The Wall Street Journal headline reads: “U.S. Push for Gaza Truce Yields Little.” It could easily say: “From Netanyahu to Livni, Israel Decries Kerry Plan.” (Israeli Justice Minister Tzipi Livni, a favorite of American liberals, told Secretary of State John Kerry that his plan was “completely unacceptable. . . [and] would have strengthened extremists in the region.”

U.S. Secretary of State John Kerry waits for the start of a meeting with German Foreign Minister Frank-Walter Steinmeier (not pictured) in Vienna July 13, 2014. Kerry on Sunday said that there were major differences between Iran and six world powers negotiating on Tehran's nuclear program, remarks that were echoed by a senior Iranian negotiator. REUTERS/Heinz-Peter Bader (AUSTRIA - Tags: POLITICS ENERGY) Secretary of State John Kerry (Heinz-Peter Bader/Reuters)

This headline also would have worked: “PA and Israel Agree Kerry Plan Stinks.” As the Jerusalem Post reported, “Palestinian officials in Ramallah on Sunday launched scathing attacks on US Secretary of State John Kerry and accused him of working to appease Qatar and Turkey at the expense of Egypt and the Palestinian Authority. The officials also criticized Kerry for failing to invite representatives of Egypt and the Palestinian Authority to last weekend’s meeting in Paris to discuss a cease-fire in the Gaza Strip.”)

An alternative might also have been something like: “Top Democrat Blasts Kerry Approach.” Indeed, on “Meet the Press,” Sen. Charles Schumer (D-N.Y.) candidly stated, “Once Israel is allowed to take care of the rockets and the tunnels, I believe there can be a real, lasting ceasefire, and eventually peace in Gaza. Because when Hamas doesn’t have the ability to militarily attack Israel, as it has done repeatedly over the years, then it will lose its weight. The Palestinian people will bring in a more moderate group, and the humanitarian aid and the economic aid will be used to help them, not to build tunnels, not to pay for rockets. So it’s really almost impossible to have peace as long as Hamas is in control of Gaza. A ceasefire should happen, but it should happen without pressuring Israel to avoid getting rid of the rockets and tunnels. That’s Hamas’s trump card.” (“Kerry Playing ‘Hamas’s Trump Card’ ” would have been catchy.)

Kerry is back home now (to the relief of our allies in the region). But the mainstream media should at least report accurately how disastrous  his trip was. Instead, they prefer the moral equivalent-friendly meme that “violence continues” or even less accurately, the “war is at a stalemate.” (Israeli is crushing Hamas; it’s Kerry’s meddling that is going nowhere.)

In fairness to Kerry, however, the problem, as it always is in this administration, is his boss, who seems intent on saving Hamas. In a readout of his call Sunday with Israeli Prime Minister Benjamin Netanyahu, the White House recounted, in part: “Building on Secretary Kerry’s efforts, the President made clear the strategic imperative of instituting an immediate, unconditional humanitarian ceasefire that ends hostilities now and leads to a permanent cessation of hostilities based on the November 2012 ceasefire agreement. The President reaffirmed the United States’ support for Egypt’s initiative, as well as regional and international coordination to end hostilities. The President underscored the enduring importance of ensuring Israel’s security, protecting civilians, alleviating Gaza’s humanitarian crisis, and enacting a sustainable ceasefire that both allows Palestinians in Gaza to lead normal lives and addresses Gaza’s long-term development and economic needs, while strengthening the Palestinian Authority.” It’s not clear whether Obama is trying to repair the damage Kerry did by adopting the Qatar-Turkey plan and undercutting Egypt’s efforts, but in any case what is missing is: 1) Any recognition that the civilian casualties stem from Hamas using the population as human shields and their homes as armories; 2) the need to destroy the tunnels and demilitarize Gaza; and 3) the need for the PA to separate itself from Hamas.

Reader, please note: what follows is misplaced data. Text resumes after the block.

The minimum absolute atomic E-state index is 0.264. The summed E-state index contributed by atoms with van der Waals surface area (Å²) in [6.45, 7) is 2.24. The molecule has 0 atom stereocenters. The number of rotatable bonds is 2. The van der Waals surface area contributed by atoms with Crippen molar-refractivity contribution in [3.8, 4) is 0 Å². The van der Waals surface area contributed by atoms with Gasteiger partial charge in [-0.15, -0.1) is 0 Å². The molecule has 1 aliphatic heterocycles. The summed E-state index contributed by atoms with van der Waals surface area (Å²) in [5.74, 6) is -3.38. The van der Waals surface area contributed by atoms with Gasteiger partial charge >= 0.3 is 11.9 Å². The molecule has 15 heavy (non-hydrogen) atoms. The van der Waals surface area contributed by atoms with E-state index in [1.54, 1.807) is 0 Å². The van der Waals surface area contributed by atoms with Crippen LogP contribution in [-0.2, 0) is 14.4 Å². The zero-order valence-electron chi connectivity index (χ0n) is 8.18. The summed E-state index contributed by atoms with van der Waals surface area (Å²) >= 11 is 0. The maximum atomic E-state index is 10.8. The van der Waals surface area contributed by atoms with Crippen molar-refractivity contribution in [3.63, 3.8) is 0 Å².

Jonathan Schanzer of the Foundation for Defense of Democracies observes, “With tempers flaring across the region — including Palestinian president Mahmoud Abbas, who is irate over being excluded from the US-led process — President Obama is now trying to dictate an end to the conflict before more damage to American credibility can be done.” It is too late for that, I suspect. Israel is going to continue its essential task of  destroying Hamas’s war machine. Once more the Obama administration is the odd man out, impotent and widely disparaged.

If all of this was not enough of a concern, consider the implications for the Iran nuclear talks. If Kerry and Obama are so anxious to rescue Hamas from destruction, imagine the lengths they will go to spare Iran from more sanctions or from exposure to a military attack. There, as in Gaza, the administration’s aim seems to now be to give Iran enough to keep the talks going endlessly. To end the talks or admit failure would require Obama to do something and to stand firm with Israel and the Sunni Arab states. That, if the Gaza experience is any guide, is very unlikely to occur.